Although human trafficking continues to be a growing problem around the world, there are scarce quantitative methodologies for evidence-based research because it is hard to gather reliable and comparable data on human trafficking. It is also difficult to track patterns in human trafficking on a regional or global scale because the victims are a vulnerable population. Using Datta and Bales conceptualization of modern slavery as the theoretical foundation, the primary purpose of this study was to establish a baseline measurement of trafficking predictors in the Middle East North Africa (MENA) as well as understand the statistical relationship between measurements of corruption, democracy, state of peace, and terrorism on the prevalence of contemporary slavery in the MENA region. Data were collected from the 2016 Global Terrorism Index, 2016 Democracy Index, 2016 Corruption Perception Index, 2016 Global Slavery Index, and the 2016 Global Peace Index and analyzed using multiple linear regression. The results of the study showed that corruption (p=.017) and state of peace (p=.039) were significant predictors for contemporary slavery in the MENA region. Whereas, terrorism and democracy were not significant predictors. The positive social change implications of this study include recommendations to the United Nations Office on Drugs and Crime (UNODC) to create a central repository for the archival of human trafficking data. The creation of this archive will promote a more accurate accounting of a vulnerable population such as victims of trafficking, thereby increasing awareness of contemporary slavery among law enforcement, policy makers, and scholars.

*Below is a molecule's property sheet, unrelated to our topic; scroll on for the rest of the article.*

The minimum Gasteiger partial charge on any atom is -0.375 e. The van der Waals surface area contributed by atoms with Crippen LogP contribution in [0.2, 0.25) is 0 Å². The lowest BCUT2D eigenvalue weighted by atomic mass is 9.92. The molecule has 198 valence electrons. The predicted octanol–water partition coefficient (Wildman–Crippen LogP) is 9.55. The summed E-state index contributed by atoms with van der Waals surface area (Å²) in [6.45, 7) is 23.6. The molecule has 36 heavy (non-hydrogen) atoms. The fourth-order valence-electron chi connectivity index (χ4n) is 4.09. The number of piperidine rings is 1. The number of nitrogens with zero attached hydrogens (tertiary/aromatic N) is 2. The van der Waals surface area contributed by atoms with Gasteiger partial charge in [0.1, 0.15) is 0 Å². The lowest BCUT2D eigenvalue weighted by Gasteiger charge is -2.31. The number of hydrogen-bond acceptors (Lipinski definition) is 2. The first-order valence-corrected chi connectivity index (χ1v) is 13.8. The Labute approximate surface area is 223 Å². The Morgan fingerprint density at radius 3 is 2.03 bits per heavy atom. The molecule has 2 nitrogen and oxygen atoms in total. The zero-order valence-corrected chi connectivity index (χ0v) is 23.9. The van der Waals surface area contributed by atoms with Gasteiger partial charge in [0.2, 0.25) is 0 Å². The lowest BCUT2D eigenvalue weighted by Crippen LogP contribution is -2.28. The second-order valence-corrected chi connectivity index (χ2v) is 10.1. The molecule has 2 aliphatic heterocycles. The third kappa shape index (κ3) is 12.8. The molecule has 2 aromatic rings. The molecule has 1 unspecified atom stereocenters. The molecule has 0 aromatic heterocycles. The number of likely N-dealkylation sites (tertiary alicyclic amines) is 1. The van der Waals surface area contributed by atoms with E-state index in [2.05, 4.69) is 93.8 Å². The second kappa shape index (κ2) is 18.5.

|Commitee:||Starks, Glenn, Walker, John|
|School Location:||United States -- Minnesota|
|Source:||DAI-A 79/09(E), Dissertation Abstracts International|
|Subjects:||Criminology, Public policy|
|Keywords:||Contemporary slavery, Human trafficking, Mena, Middle east north africa, Modern day slavery, Modern slavery|
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